Life on the wild side


It was a steamy summer’s night and the wannabe DJs had spun their last disk, while those with day jobs had been in bed for hours. The creaking noise and verbal ode to joy started off slowly but was taking way too long to build to a crescendo. A fed-up neighbor finally screamed at the couple, “F—ck. Will you hurry up and finish.” The barked order not only caused the desired coitus interruptus, it also elicited howls of laughter from bedroom windows up and down the high rise.

So goes one of the tales of life in one of Beijing’s swingiest neighborhoods where just about anything goes.

Xuantequ literally means Bright Special Neighborhood and uses the English slogan “Your colorful life.” It’s an ultra high-density housing complex consisting 4,000 tiny apartments crammed into 10 high-rise buildings packed cheek to jowl to form a neighborhood outside the East Fourth Ring Road in what used to be the former outskirts of the rapidly growing city.

It’s home to the bohemian and the bourgeoisie, where transient tenants mix it up with residents who thought they were buying into the homeowner’s dream.

By the time the last partiers straggle home to this neighborhood, grandmothers are out walking their children’s babies.

In less than a decade, the apartment complex has gone from a trendy close-to-town place to live to an already decaying hood for the debauched.

Residents describe encounters with exhibitionist neighbors having a threesome in front of their floor-to-ceiling windows; a passed-out, naked woman sleeping in the pit left by a ripped out tree, a wife loudly and eloquently scolding a newly discovered mistress for an hour; still-drunk early morning dog walkers barf while their pooches poop, and promiscuous neighbors trade house keys to play musical apartments but then seek solace and shelter after another noisy, nasty breakup.

Liu Zhihan, a 28-year-old professional wine taster describes her two years living at Xuantequ as being all about fun, fear, love and loss.

Outrageous attention seeking

She befriended safe but outrageous gay guys who would do the craziest things hoping to get attention. “My gay friends put on wigs and makeup, and painted a mustache and black spots all over my face to make me as ugly as possible. Then we would go to the supermarket downstairs just to see how people would react,” she said.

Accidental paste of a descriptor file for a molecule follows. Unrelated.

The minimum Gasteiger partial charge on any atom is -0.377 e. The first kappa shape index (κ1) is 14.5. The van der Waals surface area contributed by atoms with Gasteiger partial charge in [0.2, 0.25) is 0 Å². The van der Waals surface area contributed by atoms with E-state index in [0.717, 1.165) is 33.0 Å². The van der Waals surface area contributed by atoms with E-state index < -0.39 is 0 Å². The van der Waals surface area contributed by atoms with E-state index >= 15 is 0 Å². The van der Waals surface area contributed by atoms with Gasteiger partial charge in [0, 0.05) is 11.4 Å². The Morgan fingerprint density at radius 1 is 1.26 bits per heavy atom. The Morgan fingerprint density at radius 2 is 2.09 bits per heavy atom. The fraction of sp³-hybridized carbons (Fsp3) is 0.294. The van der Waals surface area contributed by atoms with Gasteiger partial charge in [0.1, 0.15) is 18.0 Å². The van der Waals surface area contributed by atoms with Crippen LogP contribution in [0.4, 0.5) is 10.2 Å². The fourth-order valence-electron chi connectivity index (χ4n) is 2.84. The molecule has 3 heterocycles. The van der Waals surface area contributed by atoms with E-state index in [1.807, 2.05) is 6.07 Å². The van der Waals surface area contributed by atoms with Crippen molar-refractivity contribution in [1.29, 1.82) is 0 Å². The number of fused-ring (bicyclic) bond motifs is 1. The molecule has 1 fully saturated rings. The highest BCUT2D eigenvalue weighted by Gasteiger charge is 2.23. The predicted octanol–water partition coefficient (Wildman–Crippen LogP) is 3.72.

In 2008, a woman living in the compound was murdered, and Liu said her friends would make her hairs stand up by telling her they had seen the woman’s ghost.

When real estate agent Liu Yifan started posting short stories about life in Xuantequ on her microblog the first one attracted more than 2,000 comments and was forwarded over 12,000 times.

Many residents replied to her Weibo posting with tales of drama and high jinx they too had witnesses at Xuantequ. Several recounted seeing undercover police chasing an African “Spiderman” who was a suspected drug dealer.

Not to be outdone, others responded that Xuantequ, wasn’t the only hood in the city where young people were bursting out of their staid upbringings to live a rambunctious, alternative lifestyle.

The Rongfeng 2008, a high rise compound close to the Beijing West Railway Station, is also famous as a secret dumping ground for mistresses and nest for working girls.

The Pingod complex, near the World Trade Center, is a higher-rent district that is also home to many art galleries and a hot address of Beijing’s fashionable gay community.

The want-it-now gen

While the vast majority of China’s young adults are working hard to establish families, careers and savings, a good many others have cast off thousand-year-old Confucian morals and the stern doctrine of self-sacrifice of recent revolutionaries. They’ve become the want-it-now generation.

Conservatives call the high-rise compounds where the many clueless congregate “havens for lunatics,” and mercilessly criticize their lifestyles and mores. Many of those living the life, however, justify their existence as an expression of individuality and suspect their critics are jealous of missing out on the new urban era.

“Many residents of our compound don’t have clearly defined professions or identities, but the neighbors I know are all working professionals, like editors, directors, programmers and freelancers,” said real estate broker Liu.

An eclectic mix

A still photographer who lives in Xuantequ with her filmographer boyfriend (in a non-marital relationship that would have been illegal 20 years ago) knows that many of her neighbors belong to the oldest profession. “You can tell many are working girls or mistresses by their provocative dress,” she said, asking not to be identified.